First, it was the Corvette Stingray. Now it is Camaro’s turn to take a drive down memory lane. As Chevrolet showed a mildly restyled 2014 Camaro lineup at the New York Auto Show, it announced the return of the Z/28, arguably the most famous model in Camaro history.
The 2014 Camaro – the best selling sports car in the U.S. for the past three years, has a revised exterior design that tweaks aerodynamics for more efficient cooling and stability at high speeds. Chevrolet also claimed that the Z/28 has a full aerodynamics package that creates down force at higher speeds, making it the most track-capable but street legal set-up in Camaro’s history. The engine is the lighter, naturally aspirated 7-liter LS7 first introduced in the Corvette Z06.
“As the ultimate track-capable Camaro, this car restores the mission of the original Z/28, and serves as a testament to the expertise of Chevrolet as the best-selling brand of performance cars,” said Mark Reuss, president, GM North America, who curiously did not mention Camaro’s current dominance in drag racing.
The 2014 models are being called by GM the most significant change for the fifth-generation Camaro since it 2009 introduction. The new Camaro will be joined by the all-new Corvette Stingray and Chevrolet SS performance sedan, completing a line of new performance vehicles that Chevrolet will offer next model year.
However, a major redesign of the pony car is a few years off. That Camaro will move production from what is now its home plant in Oshawa, Ontario since its fifth generation revival in 2009 to Lansing, Michigan. Ford is scheduled to build a heavily revised Mustang in Michigan during 2015, meaning the pony car and horsepower wars will continue for the near future. (Read Car Spy Jim Dunne Catches a Revised 2015 Ford Mustang)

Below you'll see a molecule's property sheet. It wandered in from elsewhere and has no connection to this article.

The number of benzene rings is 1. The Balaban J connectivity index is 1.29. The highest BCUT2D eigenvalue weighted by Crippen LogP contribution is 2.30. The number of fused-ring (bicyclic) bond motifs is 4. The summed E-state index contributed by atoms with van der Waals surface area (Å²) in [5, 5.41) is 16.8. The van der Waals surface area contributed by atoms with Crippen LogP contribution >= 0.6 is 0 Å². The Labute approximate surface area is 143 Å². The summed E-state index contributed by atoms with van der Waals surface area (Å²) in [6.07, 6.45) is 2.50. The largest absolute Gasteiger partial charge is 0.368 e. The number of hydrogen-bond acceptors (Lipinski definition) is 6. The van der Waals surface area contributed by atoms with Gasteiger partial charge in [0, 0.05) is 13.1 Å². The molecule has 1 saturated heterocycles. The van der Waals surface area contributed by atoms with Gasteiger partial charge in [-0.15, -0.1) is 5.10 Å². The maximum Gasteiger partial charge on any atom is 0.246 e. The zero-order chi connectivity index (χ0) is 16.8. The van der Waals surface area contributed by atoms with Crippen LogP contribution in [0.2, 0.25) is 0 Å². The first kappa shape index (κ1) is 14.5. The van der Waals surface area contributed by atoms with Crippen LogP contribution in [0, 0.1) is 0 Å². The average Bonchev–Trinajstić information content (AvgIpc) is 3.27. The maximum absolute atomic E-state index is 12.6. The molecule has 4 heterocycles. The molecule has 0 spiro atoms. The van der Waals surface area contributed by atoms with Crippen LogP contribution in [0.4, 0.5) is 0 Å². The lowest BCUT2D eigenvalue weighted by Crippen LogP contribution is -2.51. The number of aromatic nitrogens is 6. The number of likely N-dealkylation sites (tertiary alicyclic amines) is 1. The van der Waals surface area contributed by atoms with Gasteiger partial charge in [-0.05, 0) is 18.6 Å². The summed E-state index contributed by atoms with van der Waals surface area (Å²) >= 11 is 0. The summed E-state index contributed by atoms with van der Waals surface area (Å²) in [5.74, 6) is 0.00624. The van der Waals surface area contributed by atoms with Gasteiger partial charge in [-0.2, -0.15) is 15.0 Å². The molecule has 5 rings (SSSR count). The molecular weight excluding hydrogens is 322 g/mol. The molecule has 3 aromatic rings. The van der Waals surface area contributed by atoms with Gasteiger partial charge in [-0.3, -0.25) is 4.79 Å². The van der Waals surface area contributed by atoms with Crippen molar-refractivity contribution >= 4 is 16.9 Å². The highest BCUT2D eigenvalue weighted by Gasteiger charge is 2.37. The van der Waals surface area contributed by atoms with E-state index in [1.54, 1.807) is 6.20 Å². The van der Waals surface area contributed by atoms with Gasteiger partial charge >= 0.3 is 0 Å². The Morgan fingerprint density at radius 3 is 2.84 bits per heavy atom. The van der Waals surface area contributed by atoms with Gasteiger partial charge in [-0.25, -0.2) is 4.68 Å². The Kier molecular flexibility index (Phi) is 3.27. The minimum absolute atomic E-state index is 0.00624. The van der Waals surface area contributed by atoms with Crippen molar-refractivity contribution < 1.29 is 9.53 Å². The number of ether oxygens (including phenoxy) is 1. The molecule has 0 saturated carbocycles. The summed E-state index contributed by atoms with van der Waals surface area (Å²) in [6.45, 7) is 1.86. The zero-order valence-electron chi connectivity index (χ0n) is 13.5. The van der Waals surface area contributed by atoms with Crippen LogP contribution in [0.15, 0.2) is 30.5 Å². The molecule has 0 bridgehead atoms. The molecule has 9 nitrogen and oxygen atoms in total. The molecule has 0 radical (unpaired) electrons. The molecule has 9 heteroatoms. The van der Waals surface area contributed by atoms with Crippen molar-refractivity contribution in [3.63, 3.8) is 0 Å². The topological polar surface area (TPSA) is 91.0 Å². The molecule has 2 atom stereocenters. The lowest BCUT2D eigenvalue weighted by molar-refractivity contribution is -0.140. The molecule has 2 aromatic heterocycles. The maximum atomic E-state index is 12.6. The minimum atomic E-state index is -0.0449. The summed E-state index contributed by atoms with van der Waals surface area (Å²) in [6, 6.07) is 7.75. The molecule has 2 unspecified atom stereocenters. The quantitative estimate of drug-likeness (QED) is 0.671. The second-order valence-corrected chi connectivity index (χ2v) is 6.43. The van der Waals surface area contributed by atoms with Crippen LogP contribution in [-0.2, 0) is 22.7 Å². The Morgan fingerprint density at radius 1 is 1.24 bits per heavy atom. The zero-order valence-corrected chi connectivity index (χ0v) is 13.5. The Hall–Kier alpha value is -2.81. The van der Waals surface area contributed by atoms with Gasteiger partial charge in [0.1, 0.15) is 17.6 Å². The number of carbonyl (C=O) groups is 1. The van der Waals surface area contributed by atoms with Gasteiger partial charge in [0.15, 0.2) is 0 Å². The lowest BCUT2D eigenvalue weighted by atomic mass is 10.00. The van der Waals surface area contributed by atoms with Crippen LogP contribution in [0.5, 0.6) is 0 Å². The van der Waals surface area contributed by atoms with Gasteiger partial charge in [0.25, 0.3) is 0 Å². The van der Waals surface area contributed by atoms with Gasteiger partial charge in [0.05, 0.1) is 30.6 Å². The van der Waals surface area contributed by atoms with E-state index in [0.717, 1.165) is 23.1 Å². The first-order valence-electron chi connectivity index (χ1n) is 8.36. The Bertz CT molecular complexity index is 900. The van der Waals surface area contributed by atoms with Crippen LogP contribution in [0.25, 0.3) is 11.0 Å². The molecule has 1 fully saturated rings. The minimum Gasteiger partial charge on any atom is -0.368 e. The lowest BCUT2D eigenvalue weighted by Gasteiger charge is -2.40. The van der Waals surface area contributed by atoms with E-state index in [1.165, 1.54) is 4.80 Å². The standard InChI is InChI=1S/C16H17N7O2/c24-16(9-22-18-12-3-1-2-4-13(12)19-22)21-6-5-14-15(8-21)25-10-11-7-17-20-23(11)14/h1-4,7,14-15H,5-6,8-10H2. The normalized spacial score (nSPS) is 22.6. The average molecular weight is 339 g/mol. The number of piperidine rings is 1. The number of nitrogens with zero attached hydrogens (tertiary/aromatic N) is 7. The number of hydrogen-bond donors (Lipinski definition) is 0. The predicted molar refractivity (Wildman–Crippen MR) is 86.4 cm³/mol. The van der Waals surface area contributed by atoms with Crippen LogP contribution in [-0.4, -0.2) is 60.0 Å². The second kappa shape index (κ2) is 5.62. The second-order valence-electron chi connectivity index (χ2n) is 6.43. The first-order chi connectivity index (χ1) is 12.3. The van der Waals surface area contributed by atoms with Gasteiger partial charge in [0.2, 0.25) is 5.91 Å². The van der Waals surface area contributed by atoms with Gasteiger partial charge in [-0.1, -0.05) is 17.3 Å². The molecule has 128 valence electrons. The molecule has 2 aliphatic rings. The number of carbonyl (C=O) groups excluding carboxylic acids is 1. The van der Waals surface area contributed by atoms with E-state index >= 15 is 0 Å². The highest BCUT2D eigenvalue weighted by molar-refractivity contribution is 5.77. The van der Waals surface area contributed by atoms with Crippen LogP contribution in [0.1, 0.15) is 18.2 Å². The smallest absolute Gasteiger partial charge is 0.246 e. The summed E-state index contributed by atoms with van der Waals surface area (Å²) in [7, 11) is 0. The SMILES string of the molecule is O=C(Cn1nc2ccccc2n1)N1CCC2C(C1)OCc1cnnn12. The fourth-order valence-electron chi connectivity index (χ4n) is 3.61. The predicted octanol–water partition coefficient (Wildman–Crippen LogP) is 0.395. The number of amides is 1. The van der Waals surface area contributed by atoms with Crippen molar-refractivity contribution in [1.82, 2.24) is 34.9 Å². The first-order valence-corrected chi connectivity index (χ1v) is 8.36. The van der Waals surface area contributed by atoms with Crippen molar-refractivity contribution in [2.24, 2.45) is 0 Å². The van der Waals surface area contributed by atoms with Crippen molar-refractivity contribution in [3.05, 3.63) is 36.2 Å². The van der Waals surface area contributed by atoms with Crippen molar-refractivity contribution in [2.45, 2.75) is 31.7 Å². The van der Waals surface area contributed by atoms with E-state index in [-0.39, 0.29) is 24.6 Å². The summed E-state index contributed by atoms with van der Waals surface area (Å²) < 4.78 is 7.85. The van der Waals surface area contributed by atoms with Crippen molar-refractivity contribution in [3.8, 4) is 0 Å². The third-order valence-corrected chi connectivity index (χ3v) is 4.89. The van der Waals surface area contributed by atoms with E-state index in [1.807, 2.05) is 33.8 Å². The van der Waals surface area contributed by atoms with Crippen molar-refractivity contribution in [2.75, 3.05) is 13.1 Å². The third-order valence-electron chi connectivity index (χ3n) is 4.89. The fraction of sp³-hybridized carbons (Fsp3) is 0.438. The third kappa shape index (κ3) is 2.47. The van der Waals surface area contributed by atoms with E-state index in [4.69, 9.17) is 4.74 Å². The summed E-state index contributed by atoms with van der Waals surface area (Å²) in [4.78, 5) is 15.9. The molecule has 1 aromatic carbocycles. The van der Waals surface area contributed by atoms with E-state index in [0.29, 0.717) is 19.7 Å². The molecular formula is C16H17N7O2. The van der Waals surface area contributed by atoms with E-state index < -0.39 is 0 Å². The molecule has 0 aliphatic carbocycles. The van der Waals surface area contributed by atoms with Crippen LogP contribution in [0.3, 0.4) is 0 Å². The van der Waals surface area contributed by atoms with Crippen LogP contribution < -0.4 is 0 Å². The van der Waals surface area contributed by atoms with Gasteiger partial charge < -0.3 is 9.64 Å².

The first Camaro Z/28, of course, was introduced in 1967, created to compete in the Sports Car Club of America’s Trans-Am 2 class. It had a smaller, lighter, 302-cubic-inch V8 engine for improved balance, as well as quick-ratio steering and a heavy-duty suspension for track use. In keeping with its road-racing focus, the 1967 Camaro Z/28 was not available with an automatic transmission or air conditioning.
The new Z/28 is not designed for a specific race series, but it is on paper a competitive piece. Chevy claimed that Z/28 is three seconds faster per lap than the Camaro ZL1, without specifying the racetrack. The claimed extra speed comes from:
- Increased grip with 1.05 g in cornering acceleration, the result of chassis revisions
- Increased stopping power from Brembo carbon-ceramic brakes capable of 1.5 g in deceleration
- Reduced curb weight that is 300 pounds less than the supercharged Camaro ZL1, with changes ranging from lightweight wheels to thinner rear-window glass
As with the original, the 2014 Z/28 is offered only with a manual transmission. However, this time around the course, air-conditioning is available, but only as an option. Unlike the Ford Mustang Boss 302, 2+2 seating remains. A total of nine pounds was saved by eliminating the rear seat-back pass through, as well as using high-density foam in place of the rigid structure of the seat back and steel mesh of the seat bottom. For two seater fans, Chevrolet already has the Corvette.
The new 2014 Camaro line will arrive at Chevrolet dealers later in 2013. The Z/28 is expected to be appearing at track events across the United States in spring of 2014. Read AutoInformed on 2014 Chevrolet Camaro SS Debuts in New York Next Week